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Quebec ranks second best in wait times

December 4, 2012

Montreal Gazette

Charlie Fidelman

MONTREAL — Surgical wait times have fallen slightly, but Canadian patients continue to wait too long — about four months on average — for medically necessary treatment, a new report finds.

According to the Fraser Institute’s 22nd annual report on surgical wait times, called Waiting Your Turn, patients face a median wait of 17.7 weeks for treatment — down from 19 weeks last year.

Despite the improvement over last year, Canadians are waiting 91 per cent longer today than they did in 1993 for surgical and other medical procedures. Back then, we waited an average of 9.3 weeks to get treated.

The good news is that Quebec placed second in rankings broken down by province: Ontario has the shortest wait time at 14.9 weeks, Quebec is next at 16.6 weeks, and British Columbia places third with 17 weeks.

However, study authors say even the “least worst” waits are unacceptable.

“Quebec is the second least worst in a very bad bunch,” said Nadeem Esmail, a senior fellow at the Fraser Institute and co-author of the study. “Internationally, wait times in Canada are among the longest in the developing world. The system really is fundamentally broken in terms of treatment of patients in the queue.

“Doctors themselves report that the actual time from specialist consultation to treatment is three weeks longer than what they consider clinically reasonable, overall,” he said.

Quebec is on par with the national average wait time of 9.3 weeks between an appointment with a specialist and treatment. Here again, Ontario did better, with a seven-week wait for a procedure, while B.C. has a 9.8-week wait.

Study authors noted that increased government spending has failed to reduce wait times over the past decade, while some European countries such as Austria, Belgium, France, Germany, Luxembourg, the Netherlands and Switzerland are spending less on health care while performing better, Esmail said.

Top performing countries have turned to “cost sharing,” that is, user-fees and the private sector to help finance and deliver health care, said Esmail, whose institute is described as a right-leaning Canadian think-tank.

Quebec did relatively well in Canada because it has “a larger parallel health-care sector than exists in other provinces,” Esmail added.

But critics dismissed the Fraser Institute study as flawed because it draws on survey responses from medical practitioners rather than measurable data. Questionnaires went to practitioners in 12 specialties: plastic surgery, gynecology, ophthalmology, otolaryngology, general surgery, neurosurgery, orthopedic surgery, cardiovascular surgery, urology, internal medicine, radiation oncology, and medical oncology.

Only 18 per cent of those surveyed, or 1,801 doctors, responded. In Quebec, 10 per cent of those polled, or 257 doctors, replied.

Although it’s true that wait times for elective surgeries are longer than anyone would like, Canada has a very good track record for urgent care and does not compare poorly with other countries, said Danielle Martin, chair of Canadian Doctors for Medicare.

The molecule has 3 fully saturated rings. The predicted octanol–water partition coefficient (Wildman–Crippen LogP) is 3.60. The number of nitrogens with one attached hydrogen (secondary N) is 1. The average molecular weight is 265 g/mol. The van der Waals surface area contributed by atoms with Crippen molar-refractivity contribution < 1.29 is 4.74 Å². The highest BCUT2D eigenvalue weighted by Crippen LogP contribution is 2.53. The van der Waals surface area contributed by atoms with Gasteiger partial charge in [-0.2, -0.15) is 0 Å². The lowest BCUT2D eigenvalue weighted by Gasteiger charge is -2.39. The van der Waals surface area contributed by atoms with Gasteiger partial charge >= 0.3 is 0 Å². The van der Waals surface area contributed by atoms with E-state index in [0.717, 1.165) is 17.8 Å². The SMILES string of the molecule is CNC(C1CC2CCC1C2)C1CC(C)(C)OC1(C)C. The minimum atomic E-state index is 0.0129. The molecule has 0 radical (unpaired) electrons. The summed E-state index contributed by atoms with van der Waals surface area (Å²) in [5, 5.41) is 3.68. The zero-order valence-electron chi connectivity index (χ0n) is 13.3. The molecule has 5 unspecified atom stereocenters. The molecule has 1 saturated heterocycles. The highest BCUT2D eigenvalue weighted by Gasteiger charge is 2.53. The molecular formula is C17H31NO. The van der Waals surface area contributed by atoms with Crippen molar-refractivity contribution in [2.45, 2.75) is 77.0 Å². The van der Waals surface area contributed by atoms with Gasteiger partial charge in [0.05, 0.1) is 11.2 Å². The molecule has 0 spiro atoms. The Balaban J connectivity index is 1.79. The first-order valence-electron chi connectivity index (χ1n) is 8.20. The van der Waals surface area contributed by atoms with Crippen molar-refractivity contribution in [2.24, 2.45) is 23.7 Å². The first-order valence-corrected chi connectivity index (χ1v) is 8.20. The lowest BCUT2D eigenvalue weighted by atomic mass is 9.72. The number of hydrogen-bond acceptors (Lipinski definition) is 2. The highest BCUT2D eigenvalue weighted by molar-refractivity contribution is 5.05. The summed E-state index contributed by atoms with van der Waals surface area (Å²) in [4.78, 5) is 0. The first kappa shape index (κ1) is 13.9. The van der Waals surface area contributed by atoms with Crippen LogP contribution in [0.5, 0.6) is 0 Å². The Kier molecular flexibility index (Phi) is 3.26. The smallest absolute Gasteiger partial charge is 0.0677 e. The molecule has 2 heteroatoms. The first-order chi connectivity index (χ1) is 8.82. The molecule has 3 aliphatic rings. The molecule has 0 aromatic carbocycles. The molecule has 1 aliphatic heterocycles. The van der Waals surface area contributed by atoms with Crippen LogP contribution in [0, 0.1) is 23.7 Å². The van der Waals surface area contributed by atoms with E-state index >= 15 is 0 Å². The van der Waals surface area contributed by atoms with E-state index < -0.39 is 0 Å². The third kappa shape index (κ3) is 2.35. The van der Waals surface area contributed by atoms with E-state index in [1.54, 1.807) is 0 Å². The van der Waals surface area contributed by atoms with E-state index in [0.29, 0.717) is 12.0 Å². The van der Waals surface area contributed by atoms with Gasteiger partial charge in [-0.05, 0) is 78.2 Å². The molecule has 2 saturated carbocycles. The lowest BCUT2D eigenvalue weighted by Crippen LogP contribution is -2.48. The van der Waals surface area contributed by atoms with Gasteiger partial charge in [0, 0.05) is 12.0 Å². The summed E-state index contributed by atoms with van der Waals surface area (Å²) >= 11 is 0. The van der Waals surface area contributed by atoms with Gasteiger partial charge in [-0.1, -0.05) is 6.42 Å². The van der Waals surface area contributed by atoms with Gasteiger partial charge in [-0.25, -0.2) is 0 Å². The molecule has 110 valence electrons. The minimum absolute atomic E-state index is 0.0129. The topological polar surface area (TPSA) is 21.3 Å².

“Our urgent wait time is extremely short,” Martin said.

Canada has among the lowest doctor-to-population ratio among developed countries, and luring physicians to the private sector will not fix wait-time problems, Martin said.

“It will leave those who can’t afford to pay on a longer wait list,” Martin said. The Fraser Institute “would like to see us moving from a system that allocates care according to need to a system that allocates care according to who can pay.”

“I don’t think that’s something Canadians are interested in.”

According to the institute’s own report, the wait time for urgent heart surgery is down to less than a week in 2012 from 2.7 weeks in 1993. Waits for elective cardiovascular surgery also dropped, to 4.4 weeks from 9.8 weeks.

Reports from the Canadian Institute for Health Information show wait times have declined for five procedures over the past five years: knee and hip replacements, hip fractures, cataracts, cardiac bypass, and radiation for cancer.

“We’re seeing dramatic decrease in the wait and that’s not by asking people to pay for their surgery, or pumping more money into the system,” Martin said. Most of the changes came from reorganizing care; for example, giving doctors access to operating rooms and fast-tracking patients to the right care so they do not mistakenly fill spots on the wrong waiting lists.

About 4,500 Quebec patients are waiting for surgical procedures longer than six months. The latest provincial statistics suggest that nearly 3,000 of them are in the Montreal area. However, the information is 10 months old, and Quebec health officials have not released more up-to-date data.

Quebec hospitals report surgical wait times to their regional health agencies on a daily basis. But the Montreal Health and Social Services Agency referred The Gazette to the Quebec Health Department, which has not updated its surgical wait time statistics on its website since February.

The department is modernizing its computer information system, explained spokesperson Noémie Vanheuverzwijn, and new data will not be available for weeks.

Meanwhile, Quebec oncologists have been reporting that their patients are waiting four to six months for surgery to remove aggressive tumours, especially for gynecological cancers.


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